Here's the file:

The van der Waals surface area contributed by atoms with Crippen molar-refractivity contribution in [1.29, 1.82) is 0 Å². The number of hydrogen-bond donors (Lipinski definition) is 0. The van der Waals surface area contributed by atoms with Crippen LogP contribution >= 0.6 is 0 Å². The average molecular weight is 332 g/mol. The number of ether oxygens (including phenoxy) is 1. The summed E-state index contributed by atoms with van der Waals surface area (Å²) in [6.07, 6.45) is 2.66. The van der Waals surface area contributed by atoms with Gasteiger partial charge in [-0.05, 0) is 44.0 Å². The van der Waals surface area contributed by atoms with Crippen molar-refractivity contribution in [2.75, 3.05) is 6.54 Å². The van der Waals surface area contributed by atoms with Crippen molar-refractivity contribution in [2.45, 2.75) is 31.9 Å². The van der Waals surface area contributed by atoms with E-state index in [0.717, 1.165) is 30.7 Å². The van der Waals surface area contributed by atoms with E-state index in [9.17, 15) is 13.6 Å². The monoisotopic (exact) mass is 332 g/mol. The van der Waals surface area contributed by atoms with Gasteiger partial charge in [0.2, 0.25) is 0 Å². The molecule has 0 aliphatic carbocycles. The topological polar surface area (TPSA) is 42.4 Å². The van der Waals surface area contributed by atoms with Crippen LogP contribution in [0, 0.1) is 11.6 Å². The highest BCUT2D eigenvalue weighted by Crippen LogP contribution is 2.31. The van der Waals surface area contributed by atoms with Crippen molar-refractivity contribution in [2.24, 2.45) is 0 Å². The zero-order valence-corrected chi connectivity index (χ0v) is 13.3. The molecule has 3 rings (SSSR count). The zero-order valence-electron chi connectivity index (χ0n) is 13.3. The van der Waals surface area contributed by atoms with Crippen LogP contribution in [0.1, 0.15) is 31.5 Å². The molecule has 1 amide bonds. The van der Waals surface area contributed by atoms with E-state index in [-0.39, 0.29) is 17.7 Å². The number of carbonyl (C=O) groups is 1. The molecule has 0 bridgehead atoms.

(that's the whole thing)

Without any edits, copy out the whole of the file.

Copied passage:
The van der Waals surface area contributed by atoms with Crippen molar-refractivity contribution in [1.29, 1.82) is 0 Å². The number of hydrogen-bond donors (Lipinski definition) is 0. The van der Waals surface area contributed by atoms with Crippen LogP contribution >= 0.6 is 0 Å². The average molecular weight is 332 g/mol. The number of ether oxygens (including phenoxy) is 1. The summed E-state index contributed by atoms with van der Waals surface area (Å²) in [6.07, 6.45) is 2.66. The van der Waals surface area contributed by atoms with Gasteiger partial charge in [-0.05, 0) is 44.0 Å². The van der Waals surface area contributed by atoms with Crippen molar-refractivity contribution in [2.75, 3.05) is 6.54 Å². The van der Waals surface area contributed by atoms with Crippen molar-refractivity contribution in [2.45, 2.75) is 31.9 Å². The van der Waals surface area contributed by atoms with E-state index in [0.717, 1.165) is 30.7 Å². The van der Waals surface area contributed by atoms with E-state index in [9.17, 15) is 13.6 Å². The monoisotopic (exact) mass is 332 g/mol. The van der Waals surface area contributed by atoms with Gasteiger partial charge in [0.2, 0.25) is 0 Å². The molecule has 0 aliphatic carbocycles. The topological polar surface area (TPSA) is 42.4 Å². The van der Waals surface area contributed by atoms with Crippen LogP contribution in [0, 0.1) is 11.6 Å². The highest BCUT2D eigenvalue weighted by Crippen LogP contribution is 2.31. The van der Waals surface area contributed by atoms with Crippen molar-refractivity contribution in [2.24, 2.45) is 0 Å². The zero-order valence-corrected chi connectivity index (χ0v) is 13.3. The molecule has 3 rings (SSSR count). The zero-order valence-electron chi connectivity index (χ0n) is 13.3. The van der Waals surface area contributed by atoms with Crippen LogP contribution in [0.1, 0.15) is 31.5 Å². The molecule has 1 amide bonds. The van der Waals surface area contributed by atoms with E-state index in [-0.39, 0.29) is 17.7 Å². The number of carbonyl (C=O) groups is 1. The molecule has 0 bridgehead atoms.